FIGS. 9 and 10 show a fourth embodiment of the present invention. In the fourth embodiment, each wall guide 13 is partially cut out behind the front fork 3 and is extended outwardly so as to define a discharge port 15. The portion 13b of the guide wall behind the outwardly extended portion 13a thereof is bent inwardly as best shown in FIG. 10. Therefore, part of the air flowing along the air flow passage 18 is guided by the outwardly extended portion 13a and the inwardly bent portion 13b and discharged through the discharge port 15 obliquely laterally. The air flow along the outside portion of the front fender and cools the radiator 10.

In a fifth embodiment shown in FIG. 11, the inwardly bent portions (See FIG. 10) 13b are joined to each other to define a partition wall 19 so that the air is prevented from flowing backwardly along the axis of the air flow passage 18.

The fifth embodiment is particularly adapted to the case when two radiators 10 are mounted and spaced apart from each other in the lateral direction by a suitable distance.

So far the preferred embodiments of the present invention has been described, but it is to be understood that the present invention is not limited thereto and that various modifications and changes can be effected within the spirit and scope of the present invention as recited in the following claims.

Patent Citations
Cited PatentFiling datePublication dateApplicantTitle
US4458909 *Sep 16, 1982Jul 10, 1984Honda Giken Kogyo Kabushiki KaishaFront fender and fork assembly
US4564081 *Sep 9, 1983Jan 14, 1986Honda Giken Kogyo Kabushiki KaishaMotorcycle cooling system
EP0021657A2 *Jun 5, 1980Jan 7, 1981Honda Giken Kogyo Kabushiki KaishaMotor cycles
GB190810498A * Title not available
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JPS5744531A * Title not available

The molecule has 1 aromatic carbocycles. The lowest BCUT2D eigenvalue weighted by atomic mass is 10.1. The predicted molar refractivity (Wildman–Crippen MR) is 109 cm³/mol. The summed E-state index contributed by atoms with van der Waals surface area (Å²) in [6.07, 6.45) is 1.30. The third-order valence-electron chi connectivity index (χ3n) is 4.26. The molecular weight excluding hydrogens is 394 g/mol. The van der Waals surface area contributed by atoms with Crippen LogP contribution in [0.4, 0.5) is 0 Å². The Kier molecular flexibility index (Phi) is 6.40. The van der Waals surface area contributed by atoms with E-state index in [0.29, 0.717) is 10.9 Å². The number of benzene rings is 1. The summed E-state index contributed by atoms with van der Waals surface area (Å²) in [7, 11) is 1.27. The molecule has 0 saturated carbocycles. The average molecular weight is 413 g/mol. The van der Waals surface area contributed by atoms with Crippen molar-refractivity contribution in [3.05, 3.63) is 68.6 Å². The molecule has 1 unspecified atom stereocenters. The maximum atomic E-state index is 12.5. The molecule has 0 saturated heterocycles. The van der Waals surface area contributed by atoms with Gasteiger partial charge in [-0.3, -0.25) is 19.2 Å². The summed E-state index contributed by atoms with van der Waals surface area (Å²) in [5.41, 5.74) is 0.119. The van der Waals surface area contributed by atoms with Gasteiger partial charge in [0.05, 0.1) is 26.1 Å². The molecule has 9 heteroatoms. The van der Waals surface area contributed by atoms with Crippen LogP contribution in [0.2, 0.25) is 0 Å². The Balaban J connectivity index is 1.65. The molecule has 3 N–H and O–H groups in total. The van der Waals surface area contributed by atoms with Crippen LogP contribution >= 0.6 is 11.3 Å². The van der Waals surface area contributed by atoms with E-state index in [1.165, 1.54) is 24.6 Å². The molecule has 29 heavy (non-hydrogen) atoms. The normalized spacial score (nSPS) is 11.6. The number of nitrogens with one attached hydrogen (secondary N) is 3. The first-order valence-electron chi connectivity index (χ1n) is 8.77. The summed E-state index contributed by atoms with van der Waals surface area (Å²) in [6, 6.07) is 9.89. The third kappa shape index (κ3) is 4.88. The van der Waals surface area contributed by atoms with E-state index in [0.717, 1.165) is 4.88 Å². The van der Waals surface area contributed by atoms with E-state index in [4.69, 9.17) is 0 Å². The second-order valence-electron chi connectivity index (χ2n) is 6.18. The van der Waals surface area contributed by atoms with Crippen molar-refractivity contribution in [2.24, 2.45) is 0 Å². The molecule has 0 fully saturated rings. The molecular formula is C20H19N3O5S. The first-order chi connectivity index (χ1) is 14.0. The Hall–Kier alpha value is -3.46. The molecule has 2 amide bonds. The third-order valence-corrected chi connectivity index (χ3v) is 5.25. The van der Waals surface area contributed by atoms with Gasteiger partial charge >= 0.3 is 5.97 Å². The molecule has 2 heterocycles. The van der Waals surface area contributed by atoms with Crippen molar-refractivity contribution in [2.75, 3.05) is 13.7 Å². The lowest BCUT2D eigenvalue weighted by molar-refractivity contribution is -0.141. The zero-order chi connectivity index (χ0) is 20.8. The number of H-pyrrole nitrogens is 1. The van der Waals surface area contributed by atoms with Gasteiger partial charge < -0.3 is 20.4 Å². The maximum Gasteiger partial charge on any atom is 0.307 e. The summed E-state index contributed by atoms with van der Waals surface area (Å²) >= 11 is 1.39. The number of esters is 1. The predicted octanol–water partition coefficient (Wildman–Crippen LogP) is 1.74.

Referenced by
Citing PatentFiling datePublication dateApplicantTitle
US4982973 *Jan 24, 1990Jan 8, 1991Honda Giken Kogyo Kabushiki KaishaFront fender for front-forked vehicles
US5409287 *Aug 30, 1993Apr 25, 1995Yamaha Hatsudoki Kabushiki KaishaFor reducing the wind resistance
US5853216 *Mar 5, 1996Dec 29, 1998Barg; James A.Air shield
US6203093Oct 27, 1999Mar 20, 2001Yamaha Hatsudoki Kabushiki KaishaMotorcycle fairing
US6651769Jan 3, 2002Nov 25, 2003Next World Design, Inc.Fender assembly and system for racing motorcycle vehicles
US7438350Jun 26, 2007Oct 21, 2008Honda Motor Company, Ltd.Vehicles having fastener extending into apertures of respective body panels and methods
US7510236Jun 26, 2007Mar 31, 2009Honda Motor Company, Ltd.All terrain vehicles having fender assembly
US7523981Jun 26, 2007Apr 28, 2009Honda Motor Company, Ltd.All terrain vehicles having seat with compression surface
US7527322Jun 26, 2007May 5, 2009Honda Motor Company, Ltd.All terrain vehicles having stay assembly
US7527323Jun 26, 2007May 5, 2009Honda Motor Company, Ltd.All terrain vehicles having midpoint fastener and methods
US7530629Jun 26, 2007May 12, 2009Honda Motor Company, Ltd.Panel assemblies, vehicles, and methods of manufacturing
US7537271Jun 26, 2007May 26, 2009Honda Motor Company, Ltd.All terrain vehicles having swivel clip and methods
US7591503Jun 26, 2007Sep 22, 2009Honda Motor Company, Ltd.All terrain vehicle having layered body panel configuration
US7597387Jun 26, 2007Oct 6, 2009Honda Motor Company, Ltd.All terrain vehicles and fender assemblies therefor
US7665797 *Jun 26, 2008Feb 23, 2010Jon Andrew BrosseauBraced fairing for drag and vibration reduction of round tubing
US8087485 *Dec 20, 2007Jan 3, 2012Yamaha Hatsudoki Kabushiki KaishaStraddle-type vehicle
CN101654132BDec 28, 2007Aug 3, 2011雅马哈发动机株式会社Straddle-type vehicle
DE102006026627A1 *Jun 8, 2006Dec 13, 2007Bayerische Motoren Werke AgAirflow device for motorcycles has a heat-exchanger, especially an oil-cooler, fitted behind a front wheel with a guide vane on the outside of each forked tube
EP2098442A2Jan 30, 2009Sep 9, 2009Yamaha Hatsudoki Kabushiki KaishaStraddle type vehicle
Classifications
U.S. Classification280/152.1, 296/180.1, 180/68.1, 180/229, 180/903
International ClassificationB62J15/00, B60K11/00, B62J99/00
Cooperative ClassificationY10S180/903, B62J15/00
European ClassificationB62J15/00
Legal Events
DateCodeEventDescription
Jul 6, 1993FPExpired due to failure to pay maintenance fee
Effective date: 19930418
Apr 18, 1993LAPSLapse for failure to pay maintenance fees
Nov 17, 1992REMIMaintenance fee reminder mailed